In use, the first graphics processor 204 and the second graphics processor 208 are adapted for processing such content. In various embodiments, the first graphics processor 204 and the second graphics processor 208 may or may not be asymmetrical. For example, in one exemplary embodiment, a first amount of processing performed by the first graphics processor 204 may be a reciprocal function of a second amount of the processing performed by the second graphics processor 208. Again, more information regarding one possible embodiment involving such dynamic adaptability will be set forth hereinafter during reference to subsequent figures.
In still other embodiments, the processing performed by the first graphics processor 204 (and/or even the second graphics processor 208, for that matter) may be dynamically adaptable. For instance, the processing performed by the first graphics processor 204 may change as a function of any one of various factors. Just by way of example, such processing may change as a function of a bandwidth, a desired quality of service (QoS), at least one aspect of the content or display, a type or amount of processing carried out by the second graphics processor 208, and/or any other desired factor.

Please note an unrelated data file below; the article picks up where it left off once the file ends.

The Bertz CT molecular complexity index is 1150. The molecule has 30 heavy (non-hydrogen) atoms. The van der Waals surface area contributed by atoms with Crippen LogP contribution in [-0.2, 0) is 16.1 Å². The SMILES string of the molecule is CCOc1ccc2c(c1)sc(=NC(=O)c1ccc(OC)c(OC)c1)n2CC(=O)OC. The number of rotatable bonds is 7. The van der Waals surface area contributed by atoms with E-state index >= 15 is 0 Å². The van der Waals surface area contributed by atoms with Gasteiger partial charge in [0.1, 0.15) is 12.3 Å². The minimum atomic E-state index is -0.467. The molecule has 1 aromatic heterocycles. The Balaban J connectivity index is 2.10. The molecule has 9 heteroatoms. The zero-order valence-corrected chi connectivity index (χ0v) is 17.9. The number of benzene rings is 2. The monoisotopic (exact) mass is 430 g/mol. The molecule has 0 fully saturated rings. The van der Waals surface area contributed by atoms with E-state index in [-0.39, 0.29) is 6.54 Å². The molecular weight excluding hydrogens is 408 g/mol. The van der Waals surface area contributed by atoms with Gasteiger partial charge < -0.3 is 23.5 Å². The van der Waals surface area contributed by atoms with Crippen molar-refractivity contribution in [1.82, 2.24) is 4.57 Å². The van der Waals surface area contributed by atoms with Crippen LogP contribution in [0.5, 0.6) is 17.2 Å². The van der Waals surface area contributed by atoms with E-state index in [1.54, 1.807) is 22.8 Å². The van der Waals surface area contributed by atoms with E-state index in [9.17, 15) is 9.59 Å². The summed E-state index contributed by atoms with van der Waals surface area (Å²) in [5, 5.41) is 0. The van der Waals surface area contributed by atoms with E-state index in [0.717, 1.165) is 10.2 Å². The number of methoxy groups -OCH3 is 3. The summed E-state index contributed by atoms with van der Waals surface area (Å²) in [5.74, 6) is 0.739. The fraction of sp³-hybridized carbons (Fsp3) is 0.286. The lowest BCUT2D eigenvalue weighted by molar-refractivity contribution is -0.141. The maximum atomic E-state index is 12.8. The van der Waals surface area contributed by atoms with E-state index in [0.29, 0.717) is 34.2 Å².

Still yet, the processing performed by the first graphics processor 204 and/or the second graphics processor 208 may include, but is not limited to decryption, decompression, post-processing, multiplexing, de-multiplexing, processing that provides for error correction, packetization, de-packetization, graphics rendering, compositing, re-compression, and/or re-encryption. Of course, in the context of the present description, such processing performed by the first graphics processor 204 and/or the second graphics processor 208 may include any processing that results, at least in part, in the content being transmitted and/or displayed via the network.